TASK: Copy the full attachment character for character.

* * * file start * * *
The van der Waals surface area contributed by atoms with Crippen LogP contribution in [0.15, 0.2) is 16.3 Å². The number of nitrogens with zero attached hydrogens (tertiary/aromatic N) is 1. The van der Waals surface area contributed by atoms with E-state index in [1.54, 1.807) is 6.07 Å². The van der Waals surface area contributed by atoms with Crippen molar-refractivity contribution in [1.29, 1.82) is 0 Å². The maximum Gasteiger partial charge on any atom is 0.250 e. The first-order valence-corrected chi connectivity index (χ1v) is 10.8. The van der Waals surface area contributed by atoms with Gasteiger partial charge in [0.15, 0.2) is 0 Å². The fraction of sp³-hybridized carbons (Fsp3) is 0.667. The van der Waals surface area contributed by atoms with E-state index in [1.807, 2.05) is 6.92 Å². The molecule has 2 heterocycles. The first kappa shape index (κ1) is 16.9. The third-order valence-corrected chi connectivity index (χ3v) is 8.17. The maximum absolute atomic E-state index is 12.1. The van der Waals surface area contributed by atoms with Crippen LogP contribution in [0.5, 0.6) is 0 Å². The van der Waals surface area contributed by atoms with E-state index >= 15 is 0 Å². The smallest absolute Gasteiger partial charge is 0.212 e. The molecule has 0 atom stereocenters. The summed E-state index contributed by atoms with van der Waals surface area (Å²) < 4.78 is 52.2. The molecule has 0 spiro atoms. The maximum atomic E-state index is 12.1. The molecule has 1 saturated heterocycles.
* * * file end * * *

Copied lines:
The van der Waals surface area contributed by atoms with Crippen LogP contribution in [0.15, 0.2) is 16.3 Å². The number of nitrogens with zero attached hydrogens (tertiary/aromatic N) is 1. The van der Waals surface area contributed by atoms with E-state index in [1.54, 1.807) is 6.07 Å². The van der Waals surface area contributed by atoms with Crippen molar-refractivity contribution in [1.29, 1.82) is 0 Å². The maximum Gasteiger partial charge on any atom is 0.250 e. The first-order valence-corrected chi connectivity index (χ1v) is 10.8. The van der Waals surface area contributed by atoms with Gasteiger partial charge in [0.15, 0.2) is 0 Å². The fraction of sp³-hybridized carbons (Fsp3) is 0.667. The van der Waals surface area contributed by atoms with E-state index in [1.807, 2.05) is 6.92 Å². The molecule has 2 heterocycles. The first kappa shape index (κ1) is 16.9. The third-order valence-corrected chi connectivity index (χ3v) is 8.17. The maximum absolute atomic E-state index is 12.1. The van der Waals surface area contributed by atoms with Crippen LogP contribution in [0.5, 0.6) is 0 Å². The van der Waals surface area contributed by atoms with E-state index >= 15 is 0 Å². The smallest absolute Gasteiger partial charge is 0.212 e. The molecule has 0 atom stereocenters. The summed E-state index contributed by atoms with van der Waals surface area (Å²) < 4.78 is 52.2. The molecule has 0 spiro atoms. The maximum atomic E-state index is 12.1. The molecule has 1 saturated heterocycles.